And as for the dates, be careful when you list a bunch of dates like that, and then have a separate date for the date of the agreement. In this case, it’s probably not a huge deal, but it can lead to questions of the date on which the agreement was intended to enter into force. If the signatures are dated after the date of the agreement, is that evidence that the agreement is intended to apply retroactively? If the signatures are undated, does the date of the agreement govern? Best to specify that the agreement enters force immediately when a sufficient number of parties have signed and dated it.6 And since you’re dealing with same-day performance of the contract, it makes sense to also specify the time, for each signature.

Nice work applying legal principles to our favourite robotic challenge. With the reduction in major ambiguities in the rules this year,7 this is a good way to practice those skills. If you ever feel the desire to read up on contracts, I’d recommend leafing through Ken Adams’ blog and articles (and if you’re serious about contracts, his book too). I find his approach to contract construction refreshingly modern and compatible with engineering sensibilities. Many of my comments here follow in some measure from reasoning that he’s presented.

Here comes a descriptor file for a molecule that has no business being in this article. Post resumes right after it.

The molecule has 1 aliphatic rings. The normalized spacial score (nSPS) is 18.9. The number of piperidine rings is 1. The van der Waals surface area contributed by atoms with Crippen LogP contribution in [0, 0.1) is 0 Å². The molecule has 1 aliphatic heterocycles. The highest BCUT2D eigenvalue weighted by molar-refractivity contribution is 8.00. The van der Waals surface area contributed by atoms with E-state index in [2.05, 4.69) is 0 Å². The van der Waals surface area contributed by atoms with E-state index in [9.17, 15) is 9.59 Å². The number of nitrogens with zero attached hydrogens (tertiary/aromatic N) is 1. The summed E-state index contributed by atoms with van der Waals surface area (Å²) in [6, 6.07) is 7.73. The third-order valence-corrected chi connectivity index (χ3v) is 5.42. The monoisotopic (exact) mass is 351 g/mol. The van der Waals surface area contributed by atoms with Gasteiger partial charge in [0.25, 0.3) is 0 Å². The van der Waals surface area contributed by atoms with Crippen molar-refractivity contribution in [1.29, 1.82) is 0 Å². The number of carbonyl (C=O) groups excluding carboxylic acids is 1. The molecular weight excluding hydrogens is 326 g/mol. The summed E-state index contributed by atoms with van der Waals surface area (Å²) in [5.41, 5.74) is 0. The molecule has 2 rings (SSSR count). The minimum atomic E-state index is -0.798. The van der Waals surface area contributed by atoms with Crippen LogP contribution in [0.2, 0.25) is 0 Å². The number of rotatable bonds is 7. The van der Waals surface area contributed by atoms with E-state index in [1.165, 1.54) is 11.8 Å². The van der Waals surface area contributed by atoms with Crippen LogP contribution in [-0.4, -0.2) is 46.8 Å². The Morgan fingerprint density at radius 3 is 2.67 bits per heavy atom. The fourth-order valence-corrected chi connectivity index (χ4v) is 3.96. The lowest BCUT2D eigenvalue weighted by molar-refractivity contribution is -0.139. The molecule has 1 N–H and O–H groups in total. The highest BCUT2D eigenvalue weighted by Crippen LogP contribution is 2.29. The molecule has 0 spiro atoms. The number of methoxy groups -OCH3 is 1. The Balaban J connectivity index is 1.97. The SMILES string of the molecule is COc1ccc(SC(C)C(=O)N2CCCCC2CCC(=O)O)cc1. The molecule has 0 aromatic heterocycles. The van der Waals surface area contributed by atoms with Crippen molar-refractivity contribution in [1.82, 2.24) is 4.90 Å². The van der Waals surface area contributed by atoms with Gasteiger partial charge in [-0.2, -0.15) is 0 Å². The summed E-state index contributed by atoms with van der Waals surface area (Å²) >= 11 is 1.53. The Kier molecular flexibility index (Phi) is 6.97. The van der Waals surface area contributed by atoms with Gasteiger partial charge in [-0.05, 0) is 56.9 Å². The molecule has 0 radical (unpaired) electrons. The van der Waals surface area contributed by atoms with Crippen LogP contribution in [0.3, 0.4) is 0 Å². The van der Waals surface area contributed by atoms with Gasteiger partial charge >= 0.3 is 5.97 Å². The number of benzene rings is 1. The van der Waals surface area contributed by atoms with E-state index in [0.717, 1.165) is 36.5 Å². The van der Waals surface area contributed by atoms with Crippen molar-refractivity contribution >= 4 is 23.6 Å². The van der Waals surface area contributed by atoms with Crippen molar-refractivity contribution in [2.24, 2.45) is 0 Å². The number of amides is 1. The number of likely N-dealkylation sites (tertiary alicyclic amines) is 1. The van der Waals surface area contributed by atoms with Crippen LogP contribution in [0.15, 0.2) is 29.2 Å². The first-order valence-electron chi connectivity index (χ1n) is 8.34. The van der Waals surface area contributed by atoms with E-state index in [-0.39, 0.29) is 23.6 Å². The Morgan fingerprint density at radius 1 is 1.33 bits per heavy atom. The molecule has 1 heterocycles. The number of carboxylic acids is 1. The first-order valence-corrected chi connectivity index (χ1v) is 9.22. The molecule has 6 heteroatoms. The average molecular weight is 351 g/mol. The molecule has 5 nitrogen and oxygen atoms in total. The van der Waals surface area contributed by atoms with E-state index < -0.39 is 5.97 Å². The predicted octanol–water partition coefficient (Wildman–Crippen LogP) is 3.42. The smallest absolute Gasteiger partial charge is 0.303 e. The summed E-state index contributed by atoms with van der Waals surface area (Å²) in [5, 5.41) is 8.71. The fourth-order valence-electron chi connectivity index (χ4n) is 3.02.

1 In a good contract, you should define your abbreviations, like “FRC”—even though it is unlikely to impair the contract in this context.
2 Contracts under seal are an exception, for no good reason—at least no reason that is particularly valid in modern times.
3 Jurisdictions differ on when liquidated damages are a bar to recovering actual damages instead—in some cases, the fact that you liquidate your damages means that you cannot claim actual damages when that would be more advantageous. You definitely can’t claim both at once. There are other options like specific performance (you must do the thing you said you were going to do, but that only works if it’s within the breaching party’s ability to do so) or alternative performance (specify several alternatives; although some are less good, the parties stipulate that none are breaches, and each will be compensated appropriately).
4 In a very limited, technical way.
5 You would literally have to sue me to find out. That’s not even a threat, it’s the way the law is—fair use can only be definitively established by a court; everybody else takes their chances.
6 And if they sign and fail to date it, it should take effect when the signature is delivered to you.